I have been misunderstood for so long that I am terrified of it. That fear causes me to second guess every minor detail of any social interaction.
I wonder if I am doing it right, if that person will actually like me this time, if I can repair the damage if I do it wrong, or if I will just have to accept whatever inaccurate judgment is made about my intent or character.
My wondering and second-guessing magnify all of what I worry about, and I have unfortunately been oblivious about how that comes across to others.
I get so defensive because when I do mess it up, it is almost always because I was doing what I thought was right or what someone told me to do or what I saw someone else do.
I wish and beg to have a second chance to make a better choice, trying to learn from these mistakes and devastated/embarrassed that I made them.
I plead to be understood that way, but I never explain it right.
A better way of responding is to admit I have no idea how I should have acted in X situation.
I made a mistake in pulling from my set of ‘how to act’ script cards in my head.
All I wanted to do was to be liked and to show my interest and enjoyment in whatever is going on.
I misunderstood what was expected of me to show my true intentions and feelings.
I can see how or why I made that mistake and would have made X choice instead if I knew then what I know now.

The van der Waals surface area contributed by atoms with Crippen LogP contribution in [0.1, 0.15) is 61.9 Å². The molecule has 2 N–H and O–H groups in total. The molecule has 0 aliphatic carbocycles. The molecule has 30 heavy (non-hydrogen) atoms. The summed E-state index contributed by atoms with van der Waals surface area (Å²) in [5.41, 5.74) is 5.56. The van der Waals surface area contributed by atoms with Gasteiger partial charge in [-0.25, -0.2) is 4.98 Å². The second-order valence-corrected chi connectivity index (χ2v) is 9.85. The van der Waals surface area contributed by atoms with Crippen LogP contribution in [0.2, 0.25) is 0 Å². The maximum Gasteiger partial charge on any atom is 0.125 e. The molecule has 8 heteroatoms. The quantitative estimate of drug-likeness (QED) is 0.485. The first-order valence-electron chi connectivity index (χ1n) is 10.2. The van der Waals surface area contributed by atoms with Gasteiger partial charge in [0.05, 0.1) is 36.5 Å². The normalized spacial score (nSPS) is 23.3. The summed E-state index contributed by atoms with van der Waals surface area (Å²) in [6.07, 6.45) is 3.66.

I didn’t know that my intensity, mannerisms, tone, topic of conversation, dominance of conversation, facial expressions, or silence make me come across to others as odd, weird, inappropriate, offensive, distracted, or negative.
I am just trying to fit in and relate to people.
I am just trying to be accepted – to show I am interesting, smart, funny, nice, caring, empathetic, and fun. I sincerely thought that was what I was doing.
My intent was not to hurt or offend, and I am so sorry it came across that way.
It wasn’t ME doing it.
It wasn’t who I really am doing it.
I was just following the wrong script …
I need help to understand what I should have done or how I should have acted or what I should have said to learn how to come across as I intended.
It is that last part that is so hard to explain.
It is humiliating to admit I need that.
It feels like I am asking to be understood like a child and that I need to be treated like a child.
It risks having that person lose all respect for me as an adult. It will make them think I am stupid or mentally disabled.
How could they possibly ever like, love, honor, or respect someone of my age if I require that infantile level of care socially?
I end up concluding that no one could, so I can’t admit anything like that to myself or anyone else.
My defensiveness just sounds like I never take responsibility for my behavior and have every excuse possible for doing something that was odd, inappropriate, offensive, hurtful, or weird.
I beg for forgiveness and swear from my soul that the consequences of my behavior were unintentional.
I promise to never let it happen again.
Without understanding the real cause of the problem, I was powerless to even honor any of the promises I made to improve.
The benefit of the doubt was granted to me for a while, but any reasonable person would feel taken advantage of and disrespected by me over a long period of time dealing with that.
There would always be that pang of doubt over my true intentions.